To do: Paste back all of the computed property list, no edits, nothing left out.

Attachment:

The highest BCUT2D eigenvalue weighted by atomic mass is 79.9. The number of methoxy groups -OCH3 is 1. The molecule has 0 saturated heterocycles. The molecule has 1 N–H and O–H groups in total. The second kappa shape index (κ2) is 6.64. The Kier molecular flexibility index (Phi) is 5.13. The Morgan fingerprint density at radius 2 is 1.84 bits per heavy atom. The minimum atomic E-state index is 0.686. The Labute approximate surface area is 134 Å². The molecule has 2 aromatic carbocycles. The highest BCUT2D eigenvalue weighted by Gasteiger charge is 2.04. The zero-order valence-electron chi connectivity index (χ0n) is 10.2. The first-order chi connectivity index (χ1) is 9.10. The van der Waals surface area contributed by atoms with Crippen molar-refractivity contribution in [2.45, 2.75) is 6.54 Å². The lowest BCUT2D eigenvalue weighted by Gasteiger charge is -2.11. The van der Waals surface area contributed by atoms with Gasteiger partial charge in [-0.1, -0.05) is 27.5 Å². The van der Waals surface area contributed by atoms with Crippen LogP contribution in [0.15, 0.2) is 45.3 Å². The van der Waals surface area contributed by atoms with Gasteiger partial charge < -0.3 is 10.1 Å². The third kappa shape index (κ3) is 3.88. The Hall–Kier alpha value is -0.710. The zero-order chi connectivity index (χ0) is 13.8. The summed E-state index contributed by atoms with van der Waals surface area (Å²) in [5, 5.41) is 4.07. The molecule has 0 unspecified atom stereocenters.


The highest BCUT2D eigenvalue weighted by atomic mass is 79.9. The number of methoxy groups -OCH3 is 1. The molecule has 0 saturated heterocycles. The molecule has 1 N–H and O–H groups in total. The second kappa shape index (κ2) is 6.64. The Kier molecular flexibility index (Phi) is 5.13. The Morgan fingerprint density at radius 2 is 1.84 bits per heavy atom. The minimum atomic E-state index is 0.686. The Labute approximate surface area is 134 Å². The molecule has 2 aromatic carbocycles. The highest BCUT2D eigenvalue weighted by Gasteiger charge is 2.04. The zero-order valence-electron chi connectivity index (χ0n) is 10.2. The first-order chi connectivity index (χ1) is 9.10. The van der Waals surface area contributed by atoms with Crippen molar-refractivity contribution in [2.45, 2.75) is 6.54 Å². The lowest BCUT2D eigenvalue weighted by Gasteiger charge is -2.11. The van der Waals surface area contributed by atoms with Gasteiger partial charge in [-0.1, -0.05) is 27.5 Å². The van der Waals surface area contributed by atoms with Crippen LogP contribution in [0.15, 0.2) is 45.3 Å². The van der Waals surface area contributed by atoms with Gasteiger partial charge < -0.3 is 10.1 Å². The third kappa shape index (κ3) is 3.88. The Hall–Kier alpha value is -0.710. The zero-order chi connectivity index (χ0) is 13.8. The summed E-state index contributed by atoms with van der Waals surface area (Å²) in [5, 5.41) is 4.07. The molecule has 0 unspecified atom stereocenters.